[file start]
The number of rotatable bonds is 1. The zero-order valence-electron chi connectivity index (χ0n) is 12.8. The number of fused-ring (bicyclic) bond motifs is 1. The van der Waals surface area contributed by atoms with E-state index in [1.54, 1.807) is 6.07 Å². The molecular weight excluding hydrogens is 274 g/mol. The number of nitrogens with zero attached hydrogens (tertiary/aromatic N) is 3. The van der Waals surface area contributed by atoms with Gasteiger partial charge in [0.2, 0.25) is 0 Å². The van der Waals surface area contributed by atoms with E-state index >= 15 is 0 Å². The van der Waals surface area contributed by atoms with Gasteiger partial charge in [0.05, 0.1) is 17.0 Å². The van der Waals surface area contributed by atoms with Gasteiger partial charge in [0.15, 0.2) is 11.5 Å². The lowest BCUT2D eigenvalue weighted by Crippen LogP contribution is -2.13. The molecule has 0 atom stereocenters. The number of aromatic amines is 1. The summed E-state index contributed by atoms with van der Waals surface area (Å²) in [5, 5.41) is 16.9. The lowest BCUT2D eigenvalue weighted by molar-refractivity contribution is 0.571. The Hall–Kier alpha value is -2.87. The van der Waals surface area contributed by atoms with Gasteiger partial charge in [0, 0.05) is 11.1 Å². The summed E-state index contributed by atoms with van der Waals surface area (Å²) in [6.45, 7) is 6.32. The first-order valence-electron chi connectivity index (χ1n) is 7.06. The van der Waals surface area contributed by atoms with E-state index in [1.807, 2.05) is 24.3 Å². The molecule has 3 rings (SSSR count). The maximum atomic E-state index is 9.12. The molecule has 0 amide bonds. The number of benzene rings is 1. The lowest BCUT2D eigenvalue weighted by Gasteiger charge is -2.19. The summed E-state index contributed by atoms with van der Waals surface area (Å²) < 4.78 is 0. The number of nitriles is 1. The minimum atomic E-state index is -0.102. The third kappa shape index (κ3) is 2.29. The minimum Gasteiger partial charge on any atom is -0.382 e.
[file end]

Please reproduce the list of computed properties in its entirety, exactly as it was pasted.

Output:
The number of rotatable bonds is 1. The zero-order valence-electron chi connectivity index (χ0n) is 12.8. The number of fused-ring (bicyclic) bond motifs is 1. The van der Waals surface area contributed by atoms with E-state index in [1.54, 1.807) is 6.07 Å². The molecular weight excluding hydrogens is 274 g/mol. The number of nitrogens with zero attached hydrogens (tertiary/aromatic N) is 3. The van der Waals surface area contributed by atoms with Gasteiger partial charge in [0.2, 0.25) is 0 Å². The van der Waals surface area contributed by atoms with E-state index >= 15 is 0 Å². The van der Waals surface area contributed by atoms with Gasteiger partial charge in [0.05, 0.1) is 17.0 Å². The van der Waals surface area contributed by atoms with Gasteiger partial charge in [0.15, 0.2) is 11.5 Å². The lowest BCUT2D eigenvalue weighted by Crippen LogP contribution is -2.13. The molecule has 0 atom stereocenters. The number of aromatic amines is 1. The summed E-state index contributed by atoms with van der Waals surface area (Å²) in [5, 5.41) is 16.9. The lowest BCUT2D eigenvalue weighted by molar-refractivity contribution is 0.571. The Hall–Kier alpha value is -2.87. The van der Waals surface area contributed by atoms with Gasteiger partial charge in [0, 0.05) is 11.1 Å². The summed E-state index contributed by atoms with van der Waals surface area (Å²) in [6.45, 7) is 6.32. The first-order valence-electron chi connectivity index (χ1n) is 7.06. The van der Waals surface area contributed by atoms with E-state index in [1.807, 2.05) is 24.3 Å². The molecule has 3 rings (SSSR count). The maximum atomic E-state index is 9.12. The molecule has 0 amide bonds. The number of benzene rings is 1. The lowest BCUT2D eigenvalue weighted by Gasteiger charge is -2.19. The summed E-state index contributed by atoms with van der Waals surface area (Å²) < 4.78 is 0. The number of nitriles is 1. The minimum atomic E-state index is -0.102. The third kappa shape index (κ3) is 2.29. The minimum Gasteiger partial charge on any atom is -0.382 e.